EU Approves Microsoft Takeover of Activision Blizzard

With this decision, the European Commission is in opposition to the opinion of the competition authorities of the United Kingdom and the United States.

While the United Kingdom’s competition watchdog (CMA) has vetoed the takeover of Activision Blizzard (Call of Duty) by Microsoft (Xbox), the European Commission, on Monday, May 15, approved the operation at $69 billion.

A news that sows even more trouble on the outcome of this merger. Indeed, on the same day, the CMA, in addition to its takeover veto, drove the point home a little further by requiring Microsoft, Activision Blizzard and their subsidiaries to obtain its “prior written consent” if they wanted to acquire shares between themselves.

The European Union is thus in total contradiction with the opinion of the British competition authorities, then of the American policeman (FTC) who launched proceedings last December in order to block the operation. The American and British entities consider that the agreement harms innovation and competition, in particular by strengthening the dominant position of the Redmond firm in the cloud gaming market.

The conclusions of the investigation

In its preliminary investigation, the Commission concluded that Microsoft would have no reason to refuse to distribute Activision’s games to Sony (PlayStation), given its popularity. Remember that in the European Union, 4 out of 5 consoles sold are PlayStations. “Even if Microsoft decided to withdraw Activision’s games from the PlayStation, it would not significantly harm competition in the console market”, ventures the Commission. According to her, even without being able to distribute the famous Call of Duty license, Sony would be able to take advantage of its size and an already extensive catalog of games.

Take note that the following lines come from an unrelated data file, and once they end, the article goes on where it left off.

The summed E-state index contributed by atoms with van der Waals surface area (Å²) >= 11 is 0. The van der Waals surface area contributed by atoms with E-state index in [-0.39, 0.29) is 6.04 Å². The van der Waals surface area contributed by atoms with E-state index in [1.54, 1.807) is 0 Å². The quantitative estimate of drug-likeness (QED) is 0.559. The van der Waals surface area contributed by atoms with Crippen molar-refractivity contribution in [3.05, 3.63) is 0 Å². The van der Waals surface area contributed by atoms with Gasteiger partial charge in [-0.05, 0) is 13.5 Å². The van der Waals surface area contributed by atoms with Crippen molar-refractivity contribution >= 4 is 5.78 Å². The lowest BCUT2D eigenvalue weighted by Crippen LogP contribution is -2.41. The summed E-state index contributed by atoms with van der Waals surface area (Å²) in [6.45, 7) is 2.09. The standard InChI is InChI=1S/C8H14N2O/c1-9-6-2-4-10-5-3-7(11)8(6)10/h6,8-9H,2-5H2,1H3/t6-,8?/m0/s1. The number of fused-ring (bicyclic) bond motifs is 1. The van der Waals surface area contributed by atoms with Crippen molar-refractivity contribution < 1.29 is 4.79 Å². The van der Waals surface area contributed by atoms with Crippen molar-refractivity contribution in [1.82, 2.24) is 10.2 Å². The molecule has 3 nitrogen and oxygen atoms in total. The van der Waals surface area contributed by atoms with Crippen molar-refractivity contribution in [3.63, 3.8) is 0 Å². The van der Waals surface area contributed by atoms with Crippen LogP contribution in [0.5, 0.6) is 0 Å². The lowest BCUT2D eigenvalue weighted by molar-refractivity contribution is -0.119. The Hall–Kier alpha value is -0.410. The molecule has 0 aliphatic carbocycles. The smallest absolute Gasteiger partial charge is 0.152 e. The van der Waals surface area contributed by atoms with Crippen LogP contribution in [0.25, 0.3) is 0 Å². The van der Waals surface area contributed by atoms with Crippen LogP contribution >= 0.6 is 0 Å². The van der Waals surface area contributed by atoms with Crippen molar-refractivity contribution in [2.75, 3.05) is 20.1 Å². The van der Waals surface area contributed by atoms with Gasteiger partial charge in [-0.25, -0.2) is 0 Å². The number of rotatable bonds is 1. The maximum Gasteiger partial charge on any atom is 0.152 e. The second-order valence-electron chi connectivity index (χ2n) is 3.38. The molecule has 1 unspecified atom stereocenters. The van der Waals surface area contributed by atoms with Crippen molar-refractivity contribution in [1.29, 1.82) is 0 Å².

In the cloud gaming segment, the European executive points out that, although promising, this market is still underdeveloped. The popularity of Activision games may well popularize this practice by transforming “the way many gamers play video games. The Commission recognizes, however, that making Activision games exclusive to Microsoft’s Cloud gaming streaming service (Game Pass Ultimate) would harm competition. In addition to strengthening the dominant position of Windows on PC operating systems.

Microsoft has made commitments over a period of 10 years which have obviously been enough to allay the concerns of the EU. The Redmond firm will thus grant free licenses to European cloud providers on current and future Activision Blizzard games. So that consumers can enjoy it on any device or operating system.

An operation still on hold

The UK’s competition watchdog criticized the European Commission’s decision. “Microsoft’s proposals, accepted today by the European Commission, would allow Microsoft to set the terms of this deal for the next ten years,” said Sarah Cardell, CMA’s chief executive. The competition authority fears that Microsoft is replacing an open and competitive free market with a market “subject to permanent regulation of the games sold by Microsoft, the platforms on which it sells them and the conditions of sale”.

And now ? The case is far from being in the bag. Microsoft has appealed the CMA’s decision and has yet to defend its case before the UK’s Competition Appeal Tribunal (CAT). “If Microsoft does not win the appeal before the CAT, it will not be able to proceed with the acquisition even if the European Commission approves it”, estimates Anne Witt, specialist in competition law at Edhec, questioned by l AFP. “Unless, of course, Microsoft decides to exit the UK market, but that seems unlikely. she adds. What about the FTC in the United States? A trial against the firm is due to begin this summer.

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